Lead stars step up to ‘Soundtrack #2’s’ exciting new challenges
The lovely Keum Sae-rok and the dashing Steve Sang-hyun Noh may have already won acclaim for their acting chops—she for “Youth of May” and “The Fiery Priest,” he for “Pachinko” and “Curtain Call”—but they have not played the main leads in their respective projects until the K drama series, “Soundtrack #2,” came along.
In the six-part Disney+ show, which began streaming last Wednesday (with two new episodes every week), ex-sweethearts Do Hyeonseo (Sae-rok) and Ji Suho (Sang-hyun) are reconnected four years after they decided to end their six-year relationship.
Upon his doctor’s orders, the overworked Suho, now the CEO of his company, must hire a piano tutor as part of his month-long recovery. But Suho only ends up revisiting the biggest heartbreak of his life when he starts his therapy and surprisingly comes face-to-face with the piano teacher his friend unwittingly hired for him—the cash-strapped but consistently stubborn Hyeonseo.
Completing this story’s romantic roundelay is talented musician K (Sohn Jeong-hyuk aka singer/songwriter Demian, in his acting debut), whose presence in Hyeonseo and Suho’s lives further complicates the couple’s renewed “entanglement.”
“Viewers will find Hyeonseo’s dilemma very relatable,” noted Sae-rok at the press con last Wednesday. “She’s always dreamed of becoming a professional pianist, but she’s struggling [financially], so she gives up her dream just to make ends meet.
“She’s very grounded and realistic about her options in life. Despite the challenges, she tries so hard to keep herself afloat—and I wanted to properly convey her thoughts about her dreams and how she deals with reality.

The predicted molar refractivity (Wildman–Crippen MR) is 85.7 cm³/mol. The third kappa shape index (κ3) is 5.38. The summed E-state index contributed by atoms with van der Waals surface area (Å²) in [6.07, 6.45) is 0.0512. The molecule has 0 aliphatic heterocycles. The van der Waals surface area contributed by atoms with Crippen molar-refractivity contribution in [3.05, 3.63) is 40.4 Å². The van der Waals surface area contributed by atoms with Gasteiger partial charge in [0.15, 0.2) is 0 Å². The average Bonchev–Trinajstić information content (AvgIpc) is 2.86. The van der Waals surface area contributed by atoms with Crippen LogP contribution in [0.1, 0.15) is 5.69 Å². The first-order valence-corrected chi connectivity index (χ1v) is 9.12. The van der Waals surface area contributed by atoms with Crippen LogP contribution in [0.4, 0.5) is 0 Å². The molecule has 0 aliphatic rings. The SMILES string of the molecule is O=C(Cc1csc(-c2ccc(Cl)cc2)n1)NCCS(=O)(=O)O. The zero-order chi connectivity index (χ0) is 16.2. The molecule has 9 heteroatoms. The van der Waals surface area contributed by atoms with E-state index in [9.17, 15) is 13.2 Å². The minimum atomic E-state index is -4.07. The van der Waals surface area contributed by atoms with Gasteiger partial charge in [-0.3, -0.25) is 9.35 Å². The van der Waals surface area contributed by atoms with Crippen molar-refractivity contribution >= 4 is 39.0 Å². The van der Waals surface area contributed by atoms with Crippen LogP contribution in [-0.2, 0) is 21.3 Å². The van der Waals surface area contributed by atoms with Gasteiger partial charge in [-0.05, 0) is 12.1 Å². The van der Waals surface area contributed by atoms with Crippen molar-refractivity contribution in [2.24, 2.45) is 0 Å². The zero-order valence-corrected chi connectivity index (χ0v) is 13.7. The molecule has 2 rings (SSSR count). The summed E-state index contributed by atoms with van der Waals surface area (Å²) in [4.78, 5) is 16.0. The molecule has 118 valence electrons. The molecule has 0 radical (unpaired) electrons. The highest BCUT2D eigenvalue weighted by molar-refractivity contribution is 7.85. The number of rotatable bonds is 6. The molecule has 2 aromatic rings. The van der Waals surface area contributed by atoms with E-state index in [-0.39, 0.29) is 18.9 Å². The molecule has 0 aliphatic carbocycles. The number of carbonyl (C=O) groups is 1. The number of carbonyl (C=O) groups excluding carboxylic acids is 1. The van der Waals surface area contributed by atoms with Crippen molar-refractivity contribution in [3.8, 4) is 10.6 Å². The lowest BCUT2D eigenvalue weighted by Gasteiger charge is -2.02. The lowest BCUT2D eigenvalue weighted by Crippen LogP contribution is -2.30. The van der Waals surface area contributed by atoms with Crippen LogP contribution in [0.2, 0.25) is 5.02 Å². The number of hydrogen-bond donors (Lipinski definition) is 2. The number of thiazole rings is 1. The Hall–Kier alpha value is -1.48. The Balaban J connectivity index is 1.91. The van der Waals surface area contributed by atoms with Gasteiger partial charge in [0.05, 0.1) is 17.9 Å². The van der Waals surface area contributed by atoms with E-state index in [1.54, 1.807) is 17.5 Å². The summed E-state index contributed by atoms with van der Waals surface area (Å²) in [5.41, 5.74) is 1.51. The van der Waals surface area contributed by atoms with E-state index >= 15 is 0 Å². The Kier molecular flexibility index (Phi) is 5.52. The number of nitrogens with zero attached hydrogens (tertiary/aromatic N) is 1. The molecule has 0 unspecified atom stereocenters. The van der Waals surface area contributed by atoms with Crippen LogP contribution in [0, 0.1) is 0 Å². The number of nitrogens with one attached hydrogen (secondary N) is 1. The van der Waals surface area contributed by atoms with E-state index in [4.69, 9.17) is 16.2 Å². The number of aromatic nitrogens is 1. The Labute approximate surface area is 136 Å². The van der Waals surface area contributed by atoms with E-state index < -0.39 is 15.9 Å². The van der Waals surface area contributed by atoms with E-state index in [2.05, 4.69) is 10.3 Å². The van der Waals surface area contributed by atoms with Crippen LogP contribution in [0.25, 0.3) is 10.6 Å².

“But the preparation to make Hyeonseo convincing was very difficult because it was my first time ever to actually play the piano. Luckily, I had the best tutor [to help get me up to speed with what I was supposed to do]. I got an electronic piano to practice at home, and I tried my hardest to pull it off despite my limited time to prepare.
“For piano playing, what’s really important is your posture and the way you put your fingers on the piano … because it shows whether you can really play or not. But, director Kim is actually a great piano player, so she wouldn’t eat [during breaks] and play the piano instead.
“So I would always observe and watch her do it. And every time she would give me a compliment me and say, ‘Your shoulders look more relaxed today,’ I knew I was on the right track. She could tell.”
The window to the soul
As for Sang-hyun, he said that he used his eyes a lot to do his sensitive character justice.
He explained, “Suho feels a lot of different emotions, especially when he suddenly finds himself reconnecting with his ex-girlfriend. There are butterflies in his stomach and he feels his heart fluttering. I tried to show all of that through my gaze.
“This project shows different facets and a new side of me as an actor. The roles in my previews works were quite different because, despite what he had to go through, Suho is just more playful and fun.
“He is also a very jealous person. As you can see, he’s very expressive of his emotions—he can’t really hide his feelings even if he wanted to. And that makes him an endearing character even more.”
Didn’t he find it daunting to play the lead character this time around?